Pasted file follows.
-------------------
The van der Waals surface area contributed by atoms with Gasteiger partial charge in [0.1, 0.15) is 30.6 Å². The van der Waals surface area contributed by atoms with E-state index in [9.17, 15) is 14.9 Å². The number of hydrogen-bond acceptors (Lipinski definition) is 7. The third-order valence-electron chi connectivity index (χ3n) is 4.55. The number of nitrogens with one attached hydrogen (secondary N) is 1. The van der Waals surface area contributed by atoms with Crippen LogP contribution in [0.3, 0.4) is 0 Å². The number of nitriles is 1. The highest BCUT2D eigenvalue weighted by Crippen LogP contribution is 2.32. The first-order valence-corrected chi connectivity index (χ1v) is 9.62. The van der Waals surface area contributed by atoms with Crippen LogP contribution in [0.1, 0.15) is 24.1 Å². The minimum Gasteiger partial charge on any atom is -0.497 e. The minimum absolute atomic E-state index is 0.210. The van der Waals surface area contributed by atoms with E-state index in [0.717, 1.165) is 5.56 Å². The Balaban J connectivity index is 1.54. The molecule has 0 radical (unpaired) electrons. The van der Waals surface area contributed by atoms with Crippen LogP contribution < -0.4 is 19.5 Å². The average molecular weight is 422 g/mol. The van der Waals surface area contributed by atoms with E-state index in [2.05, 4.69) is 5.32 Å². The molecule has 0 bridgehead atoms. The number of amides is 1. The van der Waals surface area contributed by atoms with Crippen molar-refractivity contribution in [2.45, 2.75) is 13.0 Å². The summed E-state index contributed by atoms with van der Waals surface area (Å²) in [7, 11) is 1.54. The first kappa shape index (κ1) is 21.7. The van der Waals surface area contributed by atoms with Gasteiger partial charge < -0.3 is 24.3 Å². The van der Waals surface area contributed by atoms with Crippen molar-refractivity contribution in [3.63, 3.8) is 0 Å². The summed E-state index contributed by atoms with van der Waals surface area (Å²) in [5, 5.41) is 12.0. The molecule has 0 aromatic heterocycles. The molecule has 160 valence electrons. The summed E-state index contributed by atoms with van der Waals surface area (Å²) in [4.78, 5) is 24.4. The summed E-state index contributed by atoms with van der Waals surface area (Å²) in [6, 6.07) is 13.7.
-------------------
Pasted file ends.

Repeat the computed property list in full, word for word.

The van der Waals surface area contributed by atoms with Gasteiger partial charge in [0.1, 0.15) is 30.6 Å². The van der Waals surface area contributed by atoms with E-state index in [9.17, 15) is 14.9 Å². The number of hydrogen-bond acceptors (Lipinski definition) is 7. The third-order valence-electron chi connectivity index (χ3n) is 4.55. The number of nitrogens with one attached hydrogen (secondary N) is 1. The van der Waals surface area contributed by atoms with Crippen LogP contribution in [0.3, 0.4) is 0 Å². The number of nitriles is 1. The highest BCUT2D eigenvalue weighted by Crippen LogP contribution is 2.32. The first-order valence-corrected chi connectivity index (χ1v) is 9.62. The van der Waals surface area contributed by atoms with Crippen LogP contribution in [0.1, 0.15) is 24.1 Å². The minimum Gasteiger partial charge on any atom is -0.497 e. The minimum absolute atomic E-state index is 0.210. The van der Waals surface area contributed by atoms with E-state index in [0.717, 1.165) is 5.56 Å². The Balaban J connectivity index is 1.54. The molecule has 0 radical (unpaired) electrons. The van der Waals surface area contributed by atoms with Crippen LogP contribution < -0.4 is 19.5 Å². The average molecular weight is 422 g/mol. The van der Waals surface area contributed by atoms with E-state index in [2.05, 4.69) is 5.32 Å². The molecule has 0 bridgehead atoms. The number of amides is 1. The van der Waals surface area contributed by atoms with Crippen molar-refractivity contribution in [2.45, 2.75) is 13.0 Å². The summed E-state index contributed by atoms with van der Waals surface area (Å²) in [7, 11) is 1.54. The first kappa shape index (κ1) is 21.7. The van der Waals surface area contributed by atoms with Gasteiger partial charge < -0.3 is 24.3 Å². The van der Waals surface area contributed by atoms with Crippen molar-refractivity contribution in [3.63, 3.8) is 0 Å². The summed E-state index contributed by atoms with van der Waals surface area (Å²) in [5, 5.41) is 12.0. The molecule has 0 aromatic heterocycles. The molecule has 160 valence electrons. The summed E-state index contributed by atoms with van der Waals surface area (Å²) in [4.78, 5) is 24.4. The summed E-state index contributed by atoms with van der Waals surface area (Å²) in [6, 6.07) is 13.7.